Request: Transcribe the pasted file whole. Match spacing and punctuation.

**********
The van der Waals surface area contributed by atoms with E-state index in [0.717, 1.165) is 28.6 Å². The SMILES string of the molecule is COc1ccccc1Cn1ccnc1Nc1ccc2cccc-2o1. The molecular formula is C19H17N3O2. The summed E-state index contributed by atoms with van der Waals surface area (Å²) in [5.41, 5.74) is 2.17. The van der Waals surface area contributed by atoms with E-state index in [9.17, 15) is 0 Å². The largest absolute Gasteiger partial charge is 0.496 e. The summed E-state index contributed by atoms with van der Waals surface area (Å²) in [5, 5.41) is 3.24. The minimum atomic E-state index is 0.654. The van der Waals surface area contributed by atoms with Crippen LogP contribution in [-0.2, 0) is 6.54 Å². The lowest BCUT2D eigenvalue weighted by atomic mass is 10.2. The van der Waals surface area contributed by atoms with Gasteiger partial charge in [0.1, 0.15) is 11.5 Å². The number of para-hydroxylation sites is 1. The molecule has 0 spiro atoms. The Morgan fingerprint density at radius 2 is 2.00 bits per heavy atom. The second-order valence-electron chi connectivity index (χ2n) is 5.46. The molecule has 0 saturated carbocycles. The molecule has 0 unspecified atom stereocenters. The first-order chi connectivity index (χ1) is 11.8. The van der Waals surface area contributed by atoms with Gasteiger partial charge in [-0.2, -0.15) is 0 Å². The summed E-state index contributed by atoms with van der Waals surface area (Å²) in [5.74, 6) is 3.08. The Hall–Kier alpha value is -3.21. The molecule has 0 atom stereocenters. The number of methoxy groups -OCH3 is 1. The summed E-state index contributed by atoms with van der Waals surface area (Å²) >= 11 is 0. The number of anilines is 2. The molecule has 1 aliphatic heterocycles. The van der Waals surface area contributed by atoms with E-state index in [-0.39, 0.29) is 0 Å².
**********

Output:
The van der Waals surface area contributed by atoms with E-state index in [0.717, 1.165) is 28.6 Å². The SMILES string of the molecule is COc1ccccc1Cn1ccnc1Nc1ccc2cccc-2o1. The molecular formula is C19H17N3O2. The summed E-state index contributed by atoms with van der Waals surface area (Å²) in [5.41, 5.74) is 2.17. The van der Waals surface area contributed by atoms with E-state index in [9.17, 15) is 0 Å². The largest absolute Gasteiger partial charge is 0.496 e. The summed E-state index contributed by atoms with van der Waals surface area (Å²) in [5, 5.41) is 3.24. The minimum atomic E-state index is 0.654. The van der Waals surface area contributed by atoms with Crippen LogP contribution in [-0.2, 0) is 6.54 Å². The lowest BCUT2D eigenvalue weighted by atomic mass is 10.2. The van der Waals surface area contributed by atoms with Gasteiger partial charge in [0.1, 0.15) is 11.5 Å². The number of para-hydroxylation sites is 1. The molecule has 0 spiro atoms. The Morgan fingerprint density at radius 2 is 2.00 bits per heavy atom. The second-order valence-electron chi connectivity index (χ2n) is 5.46. The molecule has 0 saturated carbocycles. The molecule has 0 unspecified atom stereocenters. The first-order chi connectivity index (χ1) is 11.8. The van der Waals surface area contributed by atoms with Gasteiger partial charge in [-0.2, -0.15) is 0 Å². The summed E-state index contributed by atoms with van der Waals surface area (Å²) in [5.74, 6) is 3.08. The Hall–Kier alpha value is -3.21. The molecule has 0 atom stereocenters. The number of methoxy groups -OCH3 is 1. The summed E-state index contributed by atoms with van der Waals surface area (Å²) >= 11 is 0. The number of anilines is 2. The molecule has 1 aliphatic heterocycles. The van der Waals surface area contributed by atoms with E-state index in [-0.39, 0.29) is 0 Å².